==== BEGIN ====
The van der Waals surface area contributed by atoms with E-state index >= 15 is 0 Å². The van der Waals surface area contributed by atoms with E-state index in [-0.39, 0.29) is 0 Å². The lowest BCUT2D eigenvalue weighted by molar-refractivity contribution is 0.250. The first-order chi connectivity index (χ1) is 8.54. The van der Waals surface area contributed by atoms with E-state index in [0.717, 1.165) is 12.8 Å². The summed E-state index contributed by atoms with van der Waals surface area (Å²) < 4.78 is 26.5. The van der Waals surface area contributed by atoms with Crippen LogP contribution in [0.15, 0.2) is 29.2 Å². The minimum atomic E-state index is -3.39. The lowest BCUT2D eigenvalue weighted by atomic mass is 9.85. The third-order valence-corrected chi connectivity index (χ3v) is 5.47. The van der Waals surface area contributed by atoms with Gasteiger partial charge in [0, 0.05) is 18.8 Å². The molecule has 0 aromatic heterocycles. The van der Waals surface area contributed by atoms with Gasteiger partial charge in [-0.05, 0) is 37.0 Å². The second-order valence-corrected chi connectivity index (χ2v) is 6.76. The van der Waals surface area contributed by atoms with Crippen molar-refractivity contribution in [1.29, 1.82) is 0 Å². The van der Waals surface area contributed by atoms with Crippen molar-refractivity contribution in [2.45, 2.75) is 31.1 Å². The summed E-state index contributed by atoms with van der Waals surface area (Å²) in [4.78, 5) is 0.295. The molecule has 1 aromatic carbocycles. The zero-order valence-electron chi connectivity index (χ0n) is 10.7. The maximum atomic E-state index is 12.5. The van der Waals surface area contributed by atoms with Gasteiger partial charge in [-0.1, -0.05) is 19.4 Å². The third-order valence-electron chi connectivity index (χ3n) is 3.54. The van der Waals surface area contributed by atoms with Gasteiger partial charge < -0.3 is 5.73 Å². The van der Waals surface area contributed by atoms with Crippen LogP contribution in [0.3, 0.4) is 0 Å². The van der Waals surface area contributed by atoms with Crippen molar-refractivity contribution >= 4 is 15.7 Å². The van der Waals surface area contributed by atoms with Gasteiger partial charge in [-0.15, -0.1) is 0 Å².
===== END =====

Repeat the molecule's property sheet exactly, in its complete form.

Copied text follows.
The van der Waals surface area contributed by atoms with E-state index >= 15 is 0 Å². The van der Waals surface area contributed by atoms with E-state index in [-0.39, 0.29) is 0 Å². The lowest BCUT2D eigenvalue weighted by molar-refractivity contribution is 0.250. The first-order chi connectivity index (χ1) is 8.54. The van der Waals surface area contributed by atoms with E-state index in [0.717, 1.165) is 12.8 Å². The summed E-state index contributed by atoms with van der Waals surface area (Å²) < 4.78 is 26.5. The van der Waals surface area contributed by atoms with Crippen LogP contribution in [0.15, 0.2) is 29.2 Å². The minimum atomic E-state index is -3.39. The lowest BCUT2D eigenvalue weighted by atomic mass is 9.85. The third-order valence-corrected chi connectivity index (χ3v) is 5.47. The van der Waals surface area contributed by atoms with Gasteiger partial charge in [0, 0.05) is 18.8 Å². The molecule has 0 aromatic heterocycles. The van der Waals surface area contributed by atoms with Gasteiger partial charge in [-0.05, 0) is 37.0 Å². The second-order valence-corrected chi connectivity index (χ2v) is 6.76. The van der Waals surface area contributed by atoms with Crippen molar-refractivity contribution in [1.29, 1.82) is 0 Å². The van der Waals surface area contributed by atoms with Crippen molar-refractivity contribution in [2.45, 2.75) is 31.1 Å². The summed E-state index contributed by atoms with van der Waals surface area (Å²) in [4.78, 5) is 0.295. The molecule has 1 aromatic carbocycles. The zero-order valence-electron chi connectivity index (χ0n) is 10.7. The maximum atomic E-state index is 12.5. The van der Waals surface area contributed by atoms with Gasteiger partial charge in [-0.1, -0.05) is 19.4 Å². The third-order valence-electron chi connectivity index (χ3n) is 3.54. The van der Waals surface area contributed by atoms with Gasteiger partial charge < -0.3 is 5.73 Å². The van der Waals surface area contributed by atoms with Crippen LogP contribution in [0.3, 0.4) is 0 Å². The van der Waals surface area contributed by atoms with Crippen molar-refractivity contribution >= 4 is 15.7 Å². The van der Waals surface area contributed by atoms with Gasteiger partial charge in [-0.15, -0.1) is 0 Å².